The malaria pathogen becomes resistant to the drugs used to treat the disease

BarcelonaMalaria is one of the most contagious diseases in the world. There are more than 200 million cases and up to half a million deaths each year, the vast majority of them children. Despite these numbers, little is said about them because developed countries have managed to eliminate them for decades and are now only endemic to central Africa and, to a lesser extent, Southeast Asia. Fortunately, there are effective treatments that prevent higher mortality rates. However, a recent study found that resistance to the main drugs used for treatment is spreading across Africa, which could make fighting the disease even more difficult.

Malaria is caused by a parasite called Plasmodium, which is transmitted by mosquitoes of the genus by the bite of females anopheles. Once in the blood, the plasmids go to the liver, where they multiply and then infect the red blood cells. Within these cells, the parasites multiply so strongly that they burst and are then released into the circulation. The process creates a range of symptoms, including high fever peaks (with chills and sweating), pain, and vomiting. Serious respiratory problems occur in a quarter of cases, and complications include encephalopathies and kidney problems, which can be fatal, especially in children under five.

Treating malaria before it gets complicated is effective 90% of the time. It is based on a family of drugs, artemisinin derivatives, made from a Chinese plant. Dr. Tu Youyou discovered her in the 1970s, for which she received the Nobel Prize in 2015. Current treatments usually include a derivative of artemisinin and another classic drug to reduce the chances of dangerous mutations sustaining (if one parasite is resistant to one drug, it probably won’t be resistant to the other). One of these “booster” antimalarial drugs is chloroquine, the drug that was believed to slow the rate of SARS-CoV-2 at the onset of the Covid-19 pandemic.

The discovery of artemisinin changed the prognosis of the disease as it is the most effective known drug against Plasmodium. In addition, since the 1950s, the parasite was found to have developed resistance to traditional antimalarials, which hampered their effectiveness. It was feared that this would end with artemisinin as well, as all microbes develop resistance over time.

Indeed, at the turn of the century, Cambodia began to show signs of resistance to this family of drugs. Over the next decade, they spread across Southeast Asia. Almost ten years ago, mutations of the malaria parasite were discovered in Rwanda, which led to the suspicion that it is becoming resistant to artemisinin in Africa too. This was of particular concern as more than 90% of malaria cases occur on this continent.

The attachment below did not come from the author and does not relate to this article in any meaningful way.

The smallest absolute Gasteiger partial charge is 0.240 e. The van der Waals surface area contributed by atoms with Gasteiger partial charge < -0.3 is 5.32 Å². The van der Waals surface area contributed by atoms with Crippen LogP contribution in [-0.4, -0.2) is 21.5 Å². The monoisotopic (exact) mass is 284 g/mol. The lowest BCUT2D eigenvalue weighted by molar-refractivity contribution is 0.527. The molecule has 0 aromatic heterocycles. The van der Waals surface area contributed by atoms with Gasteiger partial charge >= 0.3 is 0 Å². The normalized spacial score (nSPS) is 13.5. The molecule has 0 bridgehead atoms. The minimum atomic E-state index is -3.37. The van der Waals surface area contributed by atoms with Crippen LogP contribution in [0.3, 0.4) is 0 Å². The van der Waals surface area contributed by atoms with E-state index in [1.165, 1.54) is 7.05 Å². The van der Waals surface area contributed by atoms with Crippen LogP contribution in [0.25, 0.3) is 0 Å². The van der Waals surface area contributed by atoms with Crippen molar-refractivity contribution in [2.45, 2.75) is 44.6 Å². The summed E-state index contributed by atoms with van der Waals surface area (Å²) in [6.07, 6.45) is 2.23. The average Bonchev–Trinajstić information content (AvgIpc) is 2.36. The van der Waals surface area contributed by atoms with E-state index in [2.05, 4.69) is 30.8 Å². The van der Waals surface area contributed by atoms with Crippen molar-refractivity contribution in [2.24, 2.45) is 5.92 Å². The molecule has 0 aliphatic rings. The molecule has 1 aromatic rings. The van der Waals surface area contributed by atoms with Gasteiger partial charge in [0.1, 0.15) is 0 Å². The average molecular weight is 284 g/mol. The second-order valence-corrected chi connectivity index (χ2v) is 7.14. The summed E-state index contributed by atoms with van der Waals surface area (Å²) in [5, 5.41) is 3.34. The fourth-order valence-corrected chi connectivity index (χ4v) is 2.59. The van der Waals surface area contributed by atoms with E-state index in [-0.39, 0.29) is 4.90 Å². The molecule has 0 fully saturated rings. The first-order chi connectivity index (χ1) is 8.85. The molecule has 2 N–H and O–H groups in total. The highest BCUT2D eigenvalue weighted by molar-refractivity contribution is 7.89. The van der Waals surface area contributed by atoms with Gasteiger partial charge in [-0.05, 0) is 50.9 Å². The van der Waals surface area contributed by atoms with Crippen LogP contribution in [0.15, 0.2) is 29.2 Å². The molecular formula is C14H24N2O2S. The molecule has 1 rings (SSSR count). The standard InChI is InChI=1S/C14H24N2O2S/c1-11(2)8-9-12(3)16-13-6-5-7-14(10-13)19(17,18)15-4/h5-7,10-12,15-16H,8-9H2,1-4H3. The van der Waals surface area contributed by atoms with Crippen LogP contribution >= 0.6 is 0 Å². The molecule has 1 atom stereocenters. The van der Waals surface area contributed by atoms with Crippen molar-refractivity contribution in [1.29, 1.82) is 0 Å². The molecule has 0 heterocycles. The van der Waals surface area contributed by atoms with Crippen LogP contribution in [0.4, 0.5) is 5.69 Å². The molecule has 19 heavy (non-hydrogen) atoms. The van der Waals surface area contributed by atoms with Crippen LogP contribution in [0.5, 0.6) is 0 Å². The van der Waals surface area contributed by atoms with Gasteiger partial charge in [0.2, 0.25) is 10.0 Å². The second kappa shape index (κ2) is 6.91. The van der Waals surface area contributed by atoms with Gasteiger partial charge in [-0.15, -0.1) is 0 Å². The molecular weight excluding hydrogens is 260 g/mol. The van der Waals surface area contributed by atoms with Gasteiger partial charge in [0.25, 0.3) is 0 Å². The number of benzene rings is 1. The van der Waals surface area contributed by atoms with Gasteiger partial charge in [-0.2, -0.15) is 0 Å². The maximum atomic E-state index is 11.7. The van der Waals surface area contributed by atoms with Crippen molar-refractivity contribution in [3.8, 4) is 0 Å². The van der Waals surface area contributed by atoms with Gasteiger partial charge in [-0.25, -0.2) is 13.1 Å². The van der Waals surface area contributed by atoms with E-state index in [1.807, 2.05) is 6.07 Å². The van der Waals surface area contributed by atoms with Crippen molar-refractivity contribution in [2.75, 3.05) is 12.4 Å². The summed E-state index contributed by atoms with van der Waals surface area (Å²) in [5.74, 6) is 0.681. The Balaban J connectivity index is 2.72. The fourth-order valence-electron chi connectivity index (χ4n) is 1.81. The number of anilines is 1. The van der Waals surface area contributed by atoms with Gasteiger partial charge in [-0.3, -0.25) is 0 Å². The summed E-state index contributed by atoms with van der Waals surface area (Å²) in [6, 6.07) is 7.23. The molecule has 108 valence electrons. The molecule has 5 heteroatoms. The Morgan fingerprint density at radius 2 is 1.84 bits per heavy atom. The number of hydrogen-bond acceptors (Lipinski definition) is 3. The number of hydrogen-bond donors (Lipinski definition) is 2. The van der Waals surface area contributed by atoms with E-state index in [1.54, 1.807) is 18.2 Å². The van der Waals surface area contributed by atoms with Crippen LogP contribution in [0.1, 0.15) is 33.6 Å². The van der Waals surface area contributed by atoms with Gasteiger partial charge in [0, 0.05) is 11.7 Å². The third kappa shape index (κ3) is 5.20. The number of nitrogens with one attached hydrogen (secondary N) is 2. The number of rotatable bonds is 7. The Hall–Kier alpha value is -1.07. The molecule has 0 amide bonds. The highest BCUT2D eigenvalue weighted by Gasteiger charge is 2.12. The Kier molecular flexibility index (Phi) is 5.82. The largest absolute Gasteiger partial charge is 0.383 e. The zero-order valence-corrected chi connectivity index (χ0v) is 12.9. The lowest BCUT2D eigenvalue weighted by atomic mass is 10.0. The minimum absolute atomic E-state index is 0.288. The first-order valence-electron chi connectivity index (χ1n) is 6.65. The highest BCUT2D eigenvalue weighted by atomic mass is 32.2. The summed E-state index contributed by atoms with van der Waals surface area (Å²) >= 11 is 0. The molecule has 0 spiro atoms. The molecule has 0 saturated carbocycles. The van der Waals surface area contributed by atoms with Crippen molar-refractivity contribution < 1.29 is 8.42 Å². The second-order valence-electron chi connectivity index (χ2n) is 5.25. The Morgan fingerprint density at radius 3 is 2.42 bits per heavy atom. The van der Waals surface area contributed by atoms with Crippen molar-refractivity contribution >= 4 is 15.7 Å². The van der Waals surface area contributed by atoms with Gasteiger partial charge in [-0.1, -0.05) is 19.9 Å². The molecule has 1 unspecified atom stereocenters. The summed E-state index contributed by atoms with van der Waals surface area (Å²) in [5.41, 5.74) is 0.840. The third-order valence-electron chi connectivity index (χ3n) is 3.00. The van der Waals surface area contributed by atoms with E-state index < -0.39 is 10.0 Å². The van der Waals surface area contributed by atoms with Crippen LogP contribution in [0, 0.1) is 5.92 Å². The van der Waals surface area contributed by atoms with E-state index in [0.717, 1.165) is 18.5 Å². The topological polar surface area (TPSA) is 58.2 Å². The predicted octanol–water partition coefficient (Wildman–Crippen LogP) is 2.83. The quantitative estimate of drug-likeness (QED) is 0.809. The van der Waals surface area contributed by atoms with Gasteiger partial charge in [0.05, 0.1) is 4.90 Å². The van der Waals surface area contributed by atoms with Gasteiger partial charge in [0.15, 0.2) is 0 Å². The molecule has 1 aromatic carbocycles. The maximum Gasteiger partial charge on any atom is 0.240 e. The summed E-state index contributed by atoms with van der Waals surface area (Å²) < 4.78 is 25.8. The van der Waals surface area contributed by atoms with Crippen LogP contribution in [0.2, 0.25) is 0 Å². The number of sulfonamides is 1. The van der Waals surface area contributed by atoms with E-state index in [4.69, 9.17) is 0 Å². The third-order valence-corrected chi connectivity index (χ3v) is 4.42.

Resistance is advancing

Unfortunately, the effects of these mutations have now been confirmed. According to a study published in the journal a few weeks ago New England Journal of Medicine and under the direction of Dr. Toshihiro Mita, these plasmodium mutations are already so widespread in Africa that a certain loss of effectiveness of the most widespread antimalarials can be noticed. The clinical study shows that 14 of the 240 patients treated showed resistance to artemisinin and 20% of the analyzed plasmids had mutations related to this resistance. While the data has all triggered the alarms, the danger is not yet immediate: the study also found that the drugs are still working even though they take longer to cure infections.

With this in mind, one now hopes for the first malaria vaccine RTS, S, approved by the European Medicines Agency in 2015 million people). The results were so positive that a few weeks ago the WHO granted final approval of the vaccine, which is to be administered in all endemic areas. The problem is that RTS, S has very little potency (it only provides protection between 30 and 40% of those vaccinated), below the 50% threshold normally required for approval. With no better alternatives (not even in the medium term) and drug resistance increasing, it is considered the best weapon to reduce the impact of malaria on the world.

As with all infectious diseases, it is very important not to break the cycle of discovery and manufacture of treatments that fail in malaria. It’s not the only disease, drug-resistant tuberculosis is also one of the greatest threats to global health. In parallel with the development of vaccines, we must constantly invest in the search for antimicrobial drugs if we are to prevent the infections that we have more or less controlled from reoccurring strongly.

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